the broad movement and when we can date it to

Steven Welzer
3 min readJun 12, 2024


There was an idea during “the Sixties” (which really comprised more than a decade … probably from the Kennedy election in 1960 to the final helicopter departure from Saigon in 1975) about “The Movement”:

Like with the idea of “revolution,” it was an amorphous concept and people were all over the map in regard to interpretation and explication. Some saw it in terms of a revival of Marxism. Some were religious-millenarian about it. There were New Leftists, communitarians, counterculturalists, feminists, and environmentalists; Yippie!s, freaks, freeks, oddballs, and gurus.

It shook things up. It did not just dissipate after 1975. Rather, people set to grappling with what had happened, what it meant, and what was going on (still).

I think a broad movement was initiated. As you know, I call it “the greening of society.” That’s after the book that everyone was reading in 1970:

That same year was the first Earth Day. It was symbolic. David Korten says it indicated how we were in the middle of the beginning of something profound:

I believe we can date this beginning to the decade between the publication of Silent Spring in 1962 and the publication of “The Blueprint for Survival” in 1972. Eco-communitarianism is the best over-arching description of the broad movement, but that term is too esoteric (and too much of a mouthful) to resonate, so I think it’s better to just say “Green.” Sub-movements include deep ecology, permaculture, conservation biology, Transition, Green politics, social ecology, relocalization, eco-socialism, participatory democracy, post-industrialism, post-imperialism, post-Marxism, indigenism, bioregionalism, ecopsychology, voluntary simplicity, degrowth; the creation of ecovillages as lifeboats and basecamps.

The books and the treatises:
1960: The Waste Makers (Vance Packard); Introduction to A. S. Neill’s Summerhill (Introduction by Erich Fromm).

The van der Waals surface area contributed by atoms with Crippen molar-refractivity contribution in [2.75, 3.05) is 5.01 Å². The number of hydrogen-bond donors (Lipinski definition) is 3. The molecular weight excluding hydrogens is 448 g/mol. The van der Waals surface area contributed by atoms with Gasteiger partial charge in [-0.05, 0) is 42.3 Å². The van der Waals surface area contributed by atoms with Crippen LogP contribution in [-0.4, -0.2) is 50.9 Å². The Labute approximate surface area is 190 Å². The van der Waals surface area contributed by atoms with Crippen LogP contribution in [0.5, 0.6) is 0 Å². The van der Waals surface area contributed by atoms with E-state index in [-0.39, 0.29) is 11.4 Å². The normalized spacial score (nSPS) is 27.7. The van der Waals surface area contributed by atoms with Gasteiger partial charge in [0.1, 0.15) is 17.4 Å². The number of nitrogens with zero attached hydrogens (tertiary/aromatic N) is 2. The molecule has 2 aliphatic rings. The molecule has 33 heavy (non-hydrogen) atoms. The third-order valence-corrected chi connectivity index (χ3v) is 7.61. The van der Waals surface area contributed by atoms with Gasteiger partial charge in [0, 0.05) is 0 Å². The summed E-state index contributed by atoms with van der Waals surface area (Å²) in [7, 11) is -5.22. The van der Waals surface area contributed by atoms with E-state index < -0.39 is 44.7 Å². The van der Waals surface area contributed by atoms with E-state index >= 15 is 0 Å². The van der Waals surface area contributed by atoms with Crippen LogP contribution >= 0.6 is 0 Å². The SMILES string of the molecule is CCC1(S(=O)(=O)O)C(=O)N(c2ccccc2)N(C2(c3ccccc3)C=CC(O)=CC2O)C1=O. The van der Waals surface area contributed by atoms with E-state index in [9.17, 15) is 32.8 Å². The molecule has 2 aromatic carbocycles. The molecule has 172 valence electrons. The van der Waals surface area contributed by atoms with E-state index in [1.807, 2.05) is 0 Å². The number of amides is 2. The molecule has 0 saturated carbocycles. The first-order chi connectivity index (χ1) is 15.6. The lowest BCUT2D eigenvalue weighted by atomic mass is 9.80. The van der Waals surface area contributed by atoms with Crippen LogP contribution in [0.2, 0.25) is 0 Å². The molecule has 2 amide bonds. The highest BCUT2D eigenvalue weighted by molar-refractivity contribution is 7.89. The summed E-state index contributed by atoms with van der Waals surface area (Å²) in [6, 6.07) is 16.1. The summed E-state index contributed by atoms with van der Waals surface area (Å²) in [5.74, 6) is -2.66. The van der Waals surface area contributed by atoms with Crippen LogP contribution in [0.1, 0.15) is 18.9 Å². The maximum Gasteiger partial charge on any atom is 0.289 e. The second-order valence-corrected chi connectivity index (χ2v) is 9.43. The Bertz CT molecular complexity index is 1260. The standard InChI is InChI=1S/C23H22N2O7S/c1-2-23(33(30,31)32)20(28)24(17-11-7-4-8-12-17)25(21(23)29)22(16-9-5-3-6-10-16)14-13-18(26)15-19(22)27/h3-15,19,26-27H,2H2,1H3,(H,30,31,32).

1961: Compulsory Mis-Education (Paul Goodman); Black Elk Speaks ( John G. Neihardt).
1962: Silent Spring (Rachel Carson); “The Port Huron Statement of SDS” (Tom Hayden); The Other America (Michael Harrington).
1963: The Feminine Mystique (Betty Friedan); Science and Survival (Barry Commoner); The Wretched of the Earth (Frantz Fanon).
1964: The Meaning of the Twentieth Century (Kenneth Boulding); The Technological Society (Jacques Ellul).
1965: The Destruction of California (Raymond Dassman); The Pillage of the Third World (Pierre Jalee).
1966: The Age of Imperialism (Harry Magdoff).
1967: The Betrayal of the Body (Alexander Lowen); The Myth of the Machine (Lewis Mumford); The Autobiography of Malcolm X.
1968: Small Town in Mass Society (Arthur Vidich and Joseph Bensman).
1969: The Making of a Counterculture (Theodore Roszak); Gandhi’s Truth (Erik Erikson); The Costs of Economic Growth (E. J. Mishan); The Subversive Science: Ecology (Paul Shepard).
1970: The Greening of America (Charles Reich).
1971: The Closing Circle (Barry Commoner); Participatory Democracy (Terrence Cook and Patrick Morgan); This Endangered Planet (Richard Falk); Fundamentals of Ecology (Eugene Odum).
1972: Conserving Life on Earth (David Ehrenfeld); The Limits to Growth (Meadows, Meadows, Randers, Behrens); The Domination of Nature (William Leiss).
1973: Small is Beautiful (E. F. Schumacher); The Wandering of Humanity (Jacques Camatte).
1974: In Search of the Primitive (Stanley Diamond); The End of Affluence (Paul Ehrlich); Civilized Man’s Eight Deadly Sins (Konrad Lorenz).
1975: Ecotopia (Ernest Callenbach).



Steven Welzer

The editor of Green Horizon Magazine, Steve has been a movement activist for many years (he was an original co-editor of DSA’s “Ecosocialist Review”).